How much is enough to retire on?

MOST Australians recognise the need to set aside funds for retirement. What’s less clear is just how much money we need to support a decent lifestyle in our senior years.

It’s an issue many of us only address when we’re approaching retirement, and by then it can be challenging to build the level of investments needed for your preferred style of living.

There’s no single answer to the question of how much you need to retire on. It’s a very personal issue, and one that hinges on your likely living expenses.

A good starting point in determining how much money you need to be financially independent in retirement, is to work out an anticipated annual budget.

You will need to think about hobbies, travel, cars, eating out, entertaining, health, clothing and so on. If you plan to own your home, remember to include maintenance, rates, insurance and so on. If you plan to rent, include rent in your costs.

Once you have an annual amount that covers all these outgoings, the next step is to decide at what age you would like to retire, or are financially able to if you want to enjoy a good one.

An example may help here. Let’s say you have decided you would need \$X a year to fund your preferred retirement lifestyle. There’s a quick calculation you can do to give you the approximate level of accumulated funds you would need to provide this level of income.

You simply multiply the annual income you would like in retirement by 17 if you want to exit the workforce at age 55, multiply it by 15 if you want to retire at age 60, and multiply it by 13 if your proposed retirement is at age 65.

Let’s say you decided you would need \$50,000 a year in retirement to give you your preferred lifestyle. Using the formula above, you would need accumulated funds worth approximately \$850,000 to retire in style at age 55; \$750,000 at age 60 and \$650,000 at age 65.

Take your current investment assets and superannuation away from your required amount and this gives you the “shortfall gap”. We have now calculated that if you want \$50,000 a year from age 60, you need \$750,000. Let’s also say at present you have \$200,000 in super and \$100,000 in equity in an investment property, giving you total funds of \$300,000. In this case you would need to build up another \$450,000.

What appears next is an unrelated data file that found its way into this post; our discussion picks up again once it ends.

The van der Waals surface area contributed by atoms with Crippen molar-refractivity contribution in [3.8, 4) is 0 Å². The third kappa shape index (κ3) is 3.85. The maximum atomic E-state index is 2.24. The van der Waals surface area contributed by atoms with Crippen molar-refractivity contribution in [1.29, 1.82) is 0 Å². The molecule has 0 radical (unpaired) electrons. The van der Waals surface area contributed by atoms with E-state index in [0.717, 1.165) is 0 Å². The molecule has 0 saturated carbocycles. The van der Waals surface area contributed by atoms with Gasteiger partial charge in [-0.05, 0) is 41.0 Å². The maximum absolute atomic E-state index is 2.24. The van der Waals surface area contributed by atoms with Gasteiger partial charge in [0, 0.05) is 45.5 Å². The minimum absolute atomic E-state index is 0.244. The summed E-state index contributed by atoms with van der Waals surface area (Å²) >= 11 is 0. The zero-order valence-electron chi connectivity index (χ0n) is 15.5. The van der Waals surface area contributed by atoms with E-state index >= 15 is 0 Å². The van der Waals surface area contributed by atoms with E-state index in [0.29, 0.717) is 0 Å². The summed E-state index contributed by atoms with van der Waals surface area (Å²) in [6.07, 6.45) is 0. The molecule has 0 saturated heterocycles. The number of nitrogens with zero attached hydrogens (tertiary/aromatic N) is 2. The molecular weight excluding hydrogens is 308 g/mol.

Many people looking at this figure would wonder how on earth they’ll ever save that sort of money. It can be done but the trick is to start early. It also helps to take advantage of the tax breaks offered by superannuation to boost your retirement savings.

There are some useful online calculators that will show how much money you’re likely to accumulate in super for a range of annual contributions. You can find one on the consumer website of our investment watchdog ASIC at www.fido.gov.au. Click on ‘Publications and resources’.

If you feel you’ve left your run a bit late, it’s worth remembering that seniors are entitled to some generous tax breaks that let you earn a decent annual income before losing part of your money to tax. And while the age pension is miserly, qualifying for even one dollar of a part pension will entitle you to some handy discounts on utilities and other living costs.

There’s a wealth of information of how to save and invest to become financially independent. The FIDO website is excellent, and there is also a range of useful personal finance magazines like Money. Or take a look at my book Making Money.

Paul Clitheroe is a founding director of financial planning firm ipac, Chairman of the Australian Government Financial Literacy Board and chief commentator for Money Magazine.

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